Local Japanese gardens

This Sunday I visited a local seaside park facing the Tokyo Bay. The local newsletter had featured an announcement that a park called the Sodegaura Kaihin Park would hold a festival with the first 200 entrants to the park presented with plants. I was pretty excited and hoped to find lots of flowering plants, maybe a botanical garden too!

Upon entering the park, two of the officials gave me a map of the park – it seemed to be fairly large by Japanese standards. I saw a high viewing platform and a large windmill within the park, that had large lawns, palm trees lining the paved paths, plenty of space for kids to play, clean toilets and a splendid view of the Tokyo Bay including the Aqualine, an bridge-cum-undersea tunnel linking Kisarazu, (the city where I stay) to Kawasaki, Tokyo and Yokohama. 



Platform (left) and panoramic view (bridge-cum-tunnel in the sea can be seen on the right in enlarged view)

I ambled over to a tent-like structure where volunteers presented me with some marigold plants, a packet of Dianthus seeds, calorie mate and some pamphlets.

CIMG0060  CIMG0062

    Presents to visitors (left) and tent-like structure (right)

 Barring some camelias and a huge wind propeller that generated around 180 MW of power, there wasn’t much to hold my interest, so I decided to visit Sodegaura Koen, a large and popular Japanese garden not far away from this place.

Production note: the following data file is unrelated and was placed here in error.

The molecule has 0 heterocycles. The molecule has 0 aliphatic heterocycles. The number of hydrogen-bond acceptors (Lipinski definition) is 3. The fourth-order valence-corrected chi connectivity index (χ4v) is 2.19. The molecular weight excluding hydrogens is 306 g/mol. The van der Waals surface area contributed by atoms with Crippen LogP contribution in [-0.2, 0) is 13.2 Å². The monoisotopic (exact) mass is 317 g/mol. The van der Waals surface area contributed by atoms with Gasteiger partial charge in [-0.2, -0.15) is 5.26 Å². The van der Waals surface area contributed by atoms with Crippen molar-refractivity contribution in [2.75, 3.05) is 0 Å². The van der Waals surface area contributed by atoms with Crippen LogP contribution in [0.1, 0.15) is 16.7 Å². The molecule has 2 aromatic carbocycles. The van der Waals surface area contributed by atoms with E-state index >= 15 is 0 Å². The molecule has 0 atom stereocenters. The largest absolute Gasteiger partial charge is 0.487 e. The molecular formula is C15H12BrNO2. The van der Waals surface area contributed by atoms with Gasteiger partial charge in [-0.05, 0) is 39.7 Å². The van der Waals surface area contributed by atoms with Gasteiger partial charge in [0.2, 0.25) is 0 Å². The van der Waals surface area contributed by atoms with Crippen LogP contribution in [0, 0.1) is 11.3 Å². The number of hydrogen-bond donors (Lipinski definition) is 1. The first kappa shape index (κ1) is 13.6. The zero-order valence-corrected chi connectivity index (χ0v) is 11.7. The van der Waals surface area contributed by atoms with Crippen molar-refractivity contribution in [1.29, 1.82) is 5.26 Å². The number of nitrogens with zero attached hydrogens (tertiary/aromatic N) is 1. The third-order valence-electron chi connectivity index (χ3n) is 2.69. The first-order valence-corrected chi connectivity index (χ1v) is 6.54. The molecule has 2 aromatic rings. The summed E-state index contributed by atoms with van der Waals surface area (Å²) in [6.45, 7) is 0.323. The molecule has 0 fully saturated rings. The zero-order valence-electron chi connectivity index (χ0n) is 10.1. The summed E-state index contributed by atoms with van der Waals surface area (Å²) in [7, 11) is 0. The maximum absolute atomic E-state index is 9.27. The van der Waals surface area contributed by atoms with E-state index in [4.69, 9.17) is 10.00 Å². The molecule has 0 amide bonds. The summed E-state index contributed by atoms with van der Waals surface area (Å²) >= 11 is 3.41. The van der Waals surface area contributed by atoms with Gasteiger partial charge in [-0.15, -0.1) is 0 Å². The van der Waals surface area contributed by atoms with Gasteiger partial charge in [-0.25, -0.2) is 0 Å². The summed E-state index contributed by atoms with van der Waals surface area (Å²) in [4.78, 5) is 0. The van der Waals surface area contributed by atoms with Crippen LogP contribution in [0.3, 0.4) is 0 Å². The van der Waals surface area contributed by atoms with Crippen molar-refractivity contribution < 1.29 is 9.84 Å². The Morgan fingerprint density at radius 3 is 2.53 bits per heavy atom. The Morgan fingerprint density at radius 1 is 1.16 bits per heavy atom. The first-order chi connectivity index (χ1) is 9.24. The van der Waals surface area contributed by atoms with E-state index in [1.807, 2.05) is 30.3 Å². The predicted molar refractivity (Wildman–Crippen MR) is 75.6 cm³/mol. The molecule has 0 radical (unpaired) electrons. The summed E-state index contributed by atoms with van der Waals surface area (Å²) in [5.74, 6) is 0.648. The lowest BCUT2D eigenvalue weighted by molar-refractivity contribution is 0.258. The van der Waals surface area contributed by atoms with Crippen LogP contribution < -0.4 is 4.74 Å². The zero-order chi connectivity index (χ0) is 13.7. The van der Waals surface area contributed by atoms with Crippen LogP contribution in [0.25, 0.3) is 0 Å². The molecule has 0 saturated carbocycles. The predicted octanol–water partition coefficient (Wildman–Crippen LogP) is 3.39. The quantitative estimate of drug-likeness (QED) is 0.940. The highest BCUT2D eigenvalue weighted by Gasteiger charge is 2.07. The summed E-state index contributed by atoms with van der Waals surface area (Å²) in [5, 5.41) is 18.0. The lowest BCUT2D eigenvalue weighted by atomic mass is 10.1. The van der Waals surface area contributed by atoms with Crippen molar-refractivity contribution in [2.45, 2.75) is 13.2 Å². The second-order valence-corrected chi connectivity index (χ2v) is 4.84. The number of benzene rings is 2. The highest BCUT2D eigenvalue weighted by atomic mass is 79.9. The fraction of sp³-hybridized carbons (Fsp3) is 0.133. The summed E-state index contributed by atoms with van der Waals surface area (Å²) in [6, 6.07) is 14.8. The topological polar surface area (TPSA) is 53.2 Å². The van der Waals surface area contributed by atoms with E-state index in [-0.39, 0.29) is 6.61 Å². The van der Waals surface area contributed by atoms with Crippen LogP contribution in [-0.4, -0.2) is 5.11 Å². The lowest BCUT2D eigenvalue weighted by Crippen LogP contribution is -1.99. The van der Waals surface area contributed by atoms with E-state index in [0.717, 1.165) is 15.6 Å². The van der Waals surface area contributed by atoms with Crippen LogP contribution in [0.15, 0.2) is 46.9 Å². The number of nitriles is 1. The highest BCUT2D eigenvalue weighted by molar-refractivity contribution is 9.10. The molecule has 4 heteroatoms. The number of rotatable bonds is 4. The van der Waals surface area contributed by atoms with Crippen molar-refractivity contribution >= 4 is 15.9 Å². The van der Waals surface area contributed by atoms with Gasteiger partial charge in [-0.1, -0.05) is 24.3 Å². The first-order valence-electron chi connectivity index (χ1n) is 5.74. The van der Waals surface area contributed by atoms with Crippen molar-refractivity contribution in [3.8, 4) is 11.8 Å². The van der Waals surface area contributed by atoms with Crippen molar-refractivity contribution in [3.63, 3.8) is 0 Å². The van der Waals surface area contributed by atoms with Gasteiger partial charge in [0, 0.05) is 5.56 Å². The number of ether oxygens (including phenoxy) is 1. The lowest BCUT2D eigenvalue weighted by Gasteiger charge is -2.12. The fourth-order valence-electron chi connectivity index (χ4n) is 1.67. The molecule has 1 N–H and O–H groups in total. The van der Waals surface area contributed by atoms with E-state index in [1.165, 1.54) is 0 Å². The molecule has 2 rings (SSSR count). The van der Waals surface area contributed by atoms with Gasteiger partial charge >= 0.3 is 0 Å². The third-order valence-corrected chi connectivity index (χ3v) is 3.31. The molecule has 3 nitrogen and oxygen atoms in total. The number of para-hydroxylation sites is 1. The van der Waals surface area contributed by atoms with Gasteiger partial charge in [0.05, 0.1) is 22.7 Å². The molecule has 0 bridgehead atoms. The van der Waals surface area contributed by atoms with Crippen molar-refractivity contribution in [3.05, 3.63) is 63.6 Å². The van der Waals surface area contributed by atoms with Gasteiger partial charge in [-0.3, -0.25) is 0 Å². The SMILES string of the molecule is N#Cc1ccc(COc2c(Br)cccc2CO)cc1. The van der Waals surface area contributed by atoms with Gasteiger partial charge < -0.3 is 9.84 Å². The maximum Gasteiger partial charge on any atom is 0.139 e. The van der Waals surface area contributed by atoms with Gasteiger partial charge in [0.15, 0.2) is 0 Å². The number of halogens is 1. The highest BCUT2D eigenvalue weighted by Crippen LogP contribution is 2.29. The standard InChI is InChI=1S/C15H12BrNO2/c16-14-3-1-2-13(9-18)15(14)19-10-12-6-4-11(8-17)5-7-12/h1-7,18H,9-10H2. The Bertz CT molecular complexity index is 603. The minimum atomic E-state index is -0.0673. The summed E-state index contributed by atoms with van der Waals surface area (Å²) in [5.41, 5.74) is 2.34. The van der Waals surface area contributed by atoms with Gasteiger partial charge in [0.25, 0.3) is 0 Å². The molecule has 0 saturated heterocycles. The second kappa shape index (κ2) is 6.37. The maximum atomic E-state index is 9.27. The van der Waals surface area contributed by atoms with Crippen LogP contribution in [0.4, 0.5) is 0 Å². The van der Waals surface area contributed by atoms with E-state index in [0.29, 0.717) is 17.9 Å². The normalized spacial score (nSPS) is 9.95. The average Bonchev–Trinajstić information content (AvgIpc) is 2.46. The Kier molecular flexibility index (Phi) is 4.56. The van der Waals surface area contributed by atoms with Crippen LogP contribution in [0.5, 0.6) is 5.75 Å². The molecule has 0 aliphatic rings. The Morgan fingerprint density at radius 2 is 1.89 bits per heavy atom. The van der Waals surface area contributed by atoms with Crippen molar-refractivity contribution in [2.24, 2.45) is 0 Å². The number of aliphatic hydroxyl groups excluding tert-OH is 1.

wind propeller Camelia
Wind power in park Camelia

The Sodegaura Park, one of my favorites, was holding a chrysanthemum festival with the best flowers to be awarded prizes. The exhibits were amazing and  I was delighted to see bonsais of chrysanthemum flowers too. The photos here speak for themselves!

chrysanthemum chrysanthemum
chrysanthemum chrysanthemum

Chrysanthemums entered for the contest (click to enlarge)

The bonsai exhibits were the best I have ever seen.

Bonsai-01 Bonsai-02

Bonsai – chrysanthemums


Bonsai Bonsai

More Bonsai exhibits – chrysanthemums

I also met an elderly Japanese couple who introduced me to seeds of the Castanopsis cuspidata, lying on the path that ran around a lake within the park. These seeds are edible and taste quite nice. It appears that during their youth, these seeds were sold and were quite popular, but not many people bother to pick these up nowadays.